2015 Georges Dubœuf Beaujolais-Villages: Retail $13. 100% Gamay. Nearly translucent crimson in the glass, with blackberry, pepper, red flower, and clove, this is an inviting wine. Quite juicy and lush up front, which eventually gives way to a decided earthy quality on the mid palate, followed by a spicy finish. At the price, this wine really over-delivers and is quite versatile: from a casual patio snack with cashews and salami, to grilled fish or meat, a solid addition to any cellar. Drink now, serve with a slight chill (60°F, 15°C). Good to Very Good. 86-88 Points.

2105 Georges Dubœuf Brouilly: Retail $20. 100% Gamay. Each of the ten Beaujolais Crus have their own “personality” their own flavor profile and style, according to the region’s wine producers and aficionados. Brouilly, the largest and most southern of the ten Crus, is usually characterized by a fruity and lively palate, usually the earliest harvested and meant to be consumed early. This Brouilly certainly falls into that broad characterization with a dark purple hue, dark berry aromas, and a bit of anise on the back of the nose. The palate is full of fruit—mostly blackberry and plum—that dominates through the mid-palate. The finish is surprisingly chalky with noticeable tannins, suggesting that despite its “reputation” this Brouilly could benefit from a few years in the cellar, but it is certainly Excellent now. 91-93 Points.

2015 Georges Dubœuf Fleurie: Retail $20. 100% Gamay. While Brouilly is more defined by its fruit, Fleurie, as one might derive from the name (which means “flowered” or “flowery”), tends to be more floral, more feminine and even delicate, particularly when compared to the more robust and “masculine” Moulin-à-Vent and Morgon. Fairly dark crimson-purple in the glass with black cherry, black raspberry, clove, and earth on the nose. Waves of small red berry fruit immediately crash upon entry into the mouth–really opulent and full–followed by a lip-smacking tart acidity and depth. As I taste this wine, a rather obvious observation strikes me: I do not drink nearly enough Cru Beaujolais. Excellent. 90-92 Points.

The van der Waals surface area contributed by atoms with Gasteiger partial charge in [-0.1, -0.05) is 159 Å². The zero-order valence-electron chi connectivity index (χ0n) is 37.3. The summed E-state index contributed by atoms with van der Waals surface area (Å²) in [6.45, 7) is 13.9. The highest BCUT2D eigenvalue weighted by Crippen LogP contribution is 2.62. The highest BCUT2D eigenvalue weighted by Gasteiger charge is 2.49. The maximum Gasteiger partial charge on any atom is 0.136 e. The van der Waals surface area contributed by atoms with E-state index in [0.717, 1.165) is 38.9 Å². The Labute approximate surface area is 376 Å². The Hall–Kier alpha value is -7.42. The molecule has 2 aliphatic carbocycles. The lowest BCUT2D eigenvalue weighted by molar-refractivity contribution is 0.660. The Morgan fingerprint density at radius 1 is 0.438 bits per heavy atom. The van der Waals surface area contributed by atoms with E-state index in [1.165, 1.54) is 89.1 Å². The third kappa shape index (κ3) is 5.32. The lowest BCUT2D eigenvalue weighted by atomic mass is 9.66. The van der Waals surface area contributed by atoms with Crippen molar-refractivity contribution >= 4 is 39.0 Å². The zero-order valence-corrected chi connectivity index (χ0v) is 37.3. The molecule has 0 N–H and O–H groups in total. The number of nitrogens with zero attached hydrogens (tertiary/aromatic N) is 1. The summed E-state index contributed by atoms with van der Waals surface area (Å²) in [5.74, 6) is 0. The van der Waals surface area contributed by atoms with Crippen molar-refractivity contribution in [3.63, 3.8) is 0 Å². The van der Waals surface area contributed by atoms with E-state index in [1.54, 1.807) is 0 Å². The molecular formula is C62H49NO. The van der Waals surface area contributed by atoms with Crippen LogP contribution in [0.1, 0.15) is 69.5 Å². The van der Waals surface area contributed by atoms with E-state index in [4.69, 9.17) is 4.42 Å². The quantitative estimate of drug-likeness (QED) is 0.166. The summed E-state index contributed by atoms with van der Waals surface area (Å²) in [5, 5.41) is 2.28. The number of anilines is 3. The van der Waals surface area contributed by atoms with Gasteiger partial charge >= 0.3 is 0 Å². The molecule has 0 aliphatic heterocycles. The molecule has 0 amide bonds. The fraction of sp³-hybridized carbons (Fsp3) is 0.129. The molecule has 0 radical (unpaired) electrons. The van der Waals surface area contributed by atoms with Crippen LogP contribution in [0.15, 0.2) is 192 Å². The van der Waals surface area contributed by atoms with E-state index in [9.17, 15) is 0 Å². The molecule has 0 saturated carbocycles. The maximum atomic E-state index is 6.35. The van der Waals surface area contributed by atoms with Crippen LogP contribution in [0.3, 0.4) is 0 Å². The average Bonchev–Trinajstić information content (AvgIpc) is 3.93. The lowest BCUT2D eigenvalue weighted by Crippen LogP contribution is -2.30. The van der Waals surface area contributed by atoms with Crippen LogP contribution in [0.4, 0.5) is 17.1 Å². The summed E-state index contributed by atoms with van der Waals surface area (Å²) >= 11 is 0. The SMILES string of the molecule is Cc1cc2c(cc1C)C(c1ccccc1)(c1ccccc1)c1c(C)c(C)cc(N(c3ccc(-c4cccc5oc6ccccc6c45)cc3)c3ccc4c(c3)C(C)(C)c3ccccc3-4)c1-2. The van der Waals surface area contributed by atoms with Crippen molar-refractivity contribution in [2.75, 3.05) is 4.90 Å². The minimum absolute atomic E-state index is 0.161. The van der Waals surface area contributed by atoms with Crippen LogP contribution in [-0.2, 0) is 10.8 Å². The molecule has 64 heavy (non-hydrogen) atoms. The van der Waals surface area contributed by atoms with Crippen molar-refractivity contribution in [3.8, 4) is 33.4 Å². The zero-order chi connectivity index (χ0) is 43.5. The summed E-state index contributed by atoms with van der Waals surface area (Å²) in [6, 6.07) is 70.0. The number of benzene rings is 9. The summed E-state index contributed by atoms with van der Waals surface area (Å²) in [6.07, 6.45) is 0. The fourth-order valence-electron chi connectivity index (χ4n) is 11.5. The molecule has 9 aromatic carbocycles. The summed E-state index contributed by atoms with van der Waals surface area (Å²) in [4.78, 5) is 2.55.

2015 Georges Dubœuf Pouilly-Fuissé: Retail $32. 100% Chardonnay. While the vast majority of Dubœuf’s wines hail from Beaujolais, he does make a few wines from outside of the region that is practically synonymous with his name (although he was born in the Pouilly-Fuissé region). While I think that most of the wines from the region fail to match in quality what they demand in price, this wine certainly is tasty. Slight in color, and shy in aromas, there is a bit of white flower, peach, and golden apple. On the palate, delightfully understated, with delicate fruit flavors, significant minerality, and a lengthy finish. Very nice. Excellent. 90-92 Points.

 

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About the drunken cyclist

I have been an occasional cycling tour guide in Europe for the past 20 years, visiting most of the wine regions of France. Through this "job" I developed a love for wine and the stories that often accompany the pulling of a cork. I live in Houston with my lovely wife and two wonderful sons.
This entry was posted in Beaujolais, Chardonnay, Gamay, Wine. Bookmark the permalink.

3 Responses to I Tend to Go Gaga Over Georges DuBœuf

  1. aFrankAngle says:

    Agree … many thumbs up to Dubœuf’s Beaujolais …. well, I’m not big on any Nouveau.

    Like

  2. okiewinegirl2015 says:

    Dubœuf Beaujolais was our introduction into the Beaujolais holiday. Affordable, tasty wine & a nice starting point for new wine drinkers. Cudos to M.Dubœuf!

    Like

  3. Everything about Georges and what he represents is wonderful. He is such a kind man and is really looked up to by the producers of the region. I am a big fan!

    Like